Tuesday, August 28, 2007

Babies from multiple partners and fighting back against road blockages

Last night I took a taxi from work into the center of the city. My driver, Leo, was a talkative man and since traffic was heavy at that hour, we had quite a bit of time together. Suddenly, he let out a big yawn.

“Are you ready to go home?” I asked.

“Yes. I work until ten, but I’m tired already.” It was shortly before eight. “The thing is I have a three-month old baby and he doesn’t let me sleep, crying all night.”

I congratulated him.

“I actually have two children, both born on the same day, May 6th. One is from my wife and one is from my second woman. I certainly didn’t plan to have two, but my boys are really beautiful, really special. One was born at 11 a.m. and the other at 8 p.m.” I wondered how he arranged the logistics of that.

His chubby face fell into a reverie as the images of his baby sons appeared in his mind. He didn’t even seem to think it strange at all to admit to his foreign passenger that he has two women, or two babies that may or may not know about their brother.

I had to stock up on food last night since stores and restaurants will be closed until this evening. Early this morning, around 6:30, I saw a couple of cars driving around. That might be early enough to be safe, before the blockaders get out of bed. A little after seven I heard the first firecrackers going off. And now, shortly after 8, I hear only an occasional car going by. I expect it will stay that way until the late afternoon, when people will start to reopen and try to recoup the income they lost during the day. As long as the strikers prevent a full day of normal business operations, they will probably be satisfied. The government estimated that the strike, taking place in six regions across Bolivia today, will prevent the exchange of $20 million.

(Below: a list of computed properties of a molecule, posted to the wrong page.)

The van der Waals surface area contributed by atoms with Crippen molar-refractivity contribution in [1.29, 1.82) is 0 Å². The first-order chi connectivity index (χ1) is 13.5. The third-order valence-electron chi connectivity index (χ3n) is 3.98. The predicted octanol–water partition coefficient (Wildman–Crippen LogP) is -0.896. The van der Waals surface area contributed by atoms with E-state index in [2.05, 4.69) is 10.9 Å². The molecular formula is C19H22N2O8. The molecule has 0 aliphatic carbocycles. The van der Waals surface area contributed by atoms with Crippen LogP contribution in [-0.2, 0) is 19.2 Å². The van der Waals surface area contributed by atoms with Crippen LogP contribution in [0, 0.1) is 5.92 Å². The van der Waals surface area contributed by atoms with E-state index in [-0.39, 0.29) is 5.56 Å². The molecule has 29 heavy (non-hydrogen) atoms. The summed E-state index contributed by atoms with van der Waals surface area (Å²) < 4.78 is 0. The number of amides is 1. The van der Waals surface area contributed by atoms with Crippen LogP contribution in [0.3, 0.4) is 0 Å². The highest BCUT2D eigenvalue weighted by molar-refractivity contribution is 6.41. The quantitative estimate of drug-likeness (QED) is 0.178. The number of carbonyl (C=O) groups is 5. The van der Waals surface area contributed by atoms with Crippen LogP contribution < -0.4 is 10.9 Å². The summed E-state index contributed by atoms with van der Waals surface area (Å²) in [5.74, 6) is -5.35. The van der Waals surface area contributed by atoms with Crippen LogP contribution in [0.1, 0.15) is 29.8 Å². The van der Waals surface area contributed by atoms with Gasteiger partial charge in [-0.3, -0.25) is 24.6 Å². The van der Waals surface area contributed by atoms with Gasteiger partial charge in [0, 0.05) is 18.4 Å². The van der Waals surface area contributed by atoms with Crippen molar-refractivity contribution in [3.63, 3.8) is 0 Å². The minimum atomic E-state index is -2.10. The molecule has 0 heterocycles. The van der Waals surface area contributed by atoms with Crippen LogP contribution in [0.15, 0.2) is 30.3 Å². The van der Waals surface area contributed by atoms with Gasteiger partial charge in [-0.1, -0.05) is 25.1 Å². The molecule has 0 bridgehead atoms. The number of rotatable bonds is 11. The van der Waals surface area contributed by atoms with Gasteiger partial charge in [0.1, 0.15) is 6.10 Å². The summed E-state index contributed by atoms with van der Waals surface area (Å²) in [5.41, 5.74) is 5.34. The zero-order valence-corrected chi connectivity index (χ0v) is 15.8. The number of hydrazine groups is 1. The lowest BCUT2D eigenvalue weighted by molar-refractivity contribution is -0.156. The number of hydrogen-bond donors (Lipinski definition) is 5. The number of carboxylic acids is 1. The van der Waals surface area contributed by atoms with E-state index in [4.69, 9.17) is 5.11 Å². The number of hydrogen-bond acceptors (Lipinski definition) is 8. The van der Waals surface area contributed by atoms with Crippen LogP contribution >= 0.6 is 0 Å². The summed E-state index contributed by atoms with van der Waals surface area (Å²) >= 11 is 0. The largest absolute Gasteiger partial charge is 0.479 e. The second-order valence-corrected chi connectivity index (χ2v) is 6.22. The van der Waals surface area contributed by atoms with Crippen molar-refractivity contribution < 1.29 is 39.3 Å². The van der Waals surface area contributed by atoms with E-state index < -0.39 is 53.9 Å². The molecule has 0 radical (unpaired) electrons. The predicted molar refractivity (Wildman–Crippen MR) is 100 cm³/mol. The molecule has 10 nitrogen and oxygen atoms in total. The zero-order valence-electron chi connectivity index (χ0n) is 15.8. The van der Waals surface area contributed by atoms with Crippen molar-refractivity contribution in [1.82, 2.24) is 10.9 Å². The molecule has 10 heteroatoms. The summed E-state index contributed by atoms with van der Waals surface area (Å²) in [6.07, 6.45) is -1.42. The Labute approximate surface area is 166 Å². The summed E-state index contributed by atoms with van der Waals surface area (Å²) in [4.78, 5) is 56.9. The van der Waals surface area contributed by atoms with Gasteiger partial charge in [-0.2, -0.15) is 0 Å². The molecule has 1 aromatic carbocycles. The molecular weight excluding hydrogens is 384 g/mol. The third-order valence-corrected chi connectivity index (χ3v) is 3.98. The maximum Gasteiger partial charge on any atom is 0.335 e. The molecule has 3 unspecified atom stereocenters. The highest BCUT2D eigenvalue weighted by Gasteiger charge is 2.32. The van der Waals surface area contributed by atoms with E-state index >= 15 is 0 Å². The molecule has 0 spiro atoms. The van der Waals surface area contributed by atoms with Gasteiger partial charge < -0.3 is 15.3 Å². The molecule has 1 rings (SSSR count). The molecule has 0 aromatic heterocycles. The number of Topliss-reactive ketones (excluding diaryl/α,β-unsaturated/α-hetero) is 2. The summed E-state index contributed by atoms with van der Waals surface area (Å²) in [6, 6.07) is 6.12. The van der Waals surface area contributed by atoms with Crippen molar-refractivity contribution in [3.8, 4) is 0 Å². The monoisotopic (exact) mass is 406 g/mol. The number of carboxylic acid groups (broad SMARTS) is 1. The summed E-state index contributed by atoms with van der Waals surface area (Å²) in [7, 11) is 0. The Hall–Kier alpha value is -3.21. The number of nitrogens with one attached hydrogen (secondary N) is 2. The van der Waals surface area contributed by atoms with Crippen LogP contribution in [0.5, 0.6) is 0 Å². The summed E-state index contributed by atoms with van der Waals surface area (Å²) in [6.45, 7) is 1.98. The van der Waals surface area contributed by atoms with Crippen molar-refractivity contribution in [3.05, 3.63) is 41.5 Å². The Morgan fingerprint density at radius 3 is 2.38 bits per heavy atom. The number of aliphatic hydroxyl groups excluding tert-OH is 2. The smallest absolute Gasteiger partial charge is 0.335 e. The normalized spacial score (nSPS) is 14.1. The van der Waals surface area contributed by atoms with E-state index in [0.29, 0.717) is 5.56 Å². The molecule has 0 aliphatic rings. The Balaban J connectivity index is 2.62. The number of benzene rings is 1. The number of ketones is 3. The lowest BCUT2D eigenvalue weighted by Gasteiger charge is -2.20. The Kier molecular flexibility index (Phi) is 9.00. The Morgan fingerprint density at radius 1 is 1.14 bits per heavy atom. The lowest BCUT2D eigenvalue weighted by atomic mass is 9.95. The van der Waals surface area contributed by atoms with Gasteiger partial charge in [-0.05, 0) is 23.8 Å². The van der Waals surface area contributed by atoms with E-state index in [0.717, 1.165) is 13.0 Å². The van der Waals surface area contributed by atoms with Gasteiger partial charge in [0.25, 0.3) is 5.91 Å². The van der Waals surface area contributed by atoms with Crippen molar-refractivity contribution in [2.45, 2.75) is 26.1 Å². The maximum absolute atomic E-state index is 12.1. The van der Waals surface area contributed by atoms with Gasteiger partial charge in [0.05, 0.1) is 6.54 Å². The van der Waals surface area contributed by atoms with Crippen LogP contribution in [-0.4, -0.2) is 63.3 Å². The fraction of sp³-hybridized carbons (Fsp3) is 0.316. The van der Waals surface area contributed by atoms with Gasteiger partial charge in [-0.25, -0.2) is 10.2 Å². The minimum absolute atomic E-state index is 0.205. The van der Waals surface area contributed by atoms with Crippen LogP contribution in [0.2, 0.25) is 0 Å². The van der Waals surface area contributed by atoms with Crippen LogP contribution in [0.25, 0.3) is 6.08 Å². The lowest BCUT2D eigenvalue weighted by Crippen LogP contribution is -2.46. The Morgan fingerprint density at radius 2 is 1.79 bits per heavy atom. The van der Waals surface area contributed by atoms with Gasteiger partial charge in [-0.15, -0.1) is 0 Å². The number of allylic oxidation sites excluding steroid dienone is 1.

People seem to accept the limitations on their freedom with surprising passivity. Yesterday, while returning from Samaipata in a taxi, I told the driver I’d read that in a national road blockage, the population only rose up against those blocking the roads in two places. One of them was Samaipata, a small mountain town.

“Yes,” he said. ‘They are afraid to block the roads near Samaipata now. When they do, we all go out, as an entire community – men and women and children, all carrying sticks. And we get rid of them.”

He told me how the church bells are used as a means of announcing community information. “Usually, when they ring, the children rung to the square to find out who has died, or what has happened. But when they ring urgently, as they do when there is a road blockage, the adults gather.”

I’d also read that it wasn’t so easy, that some citizens were severely injured. However, it seemed to have been a good investment for the community. Now, unlike much of the country, they are free from being trapped within their town. But today, even my driver who shuttles passengers between Samaipata and Santa Cruz, will be sitting at home. He hasn’t been able to stop the strikes in the big city.

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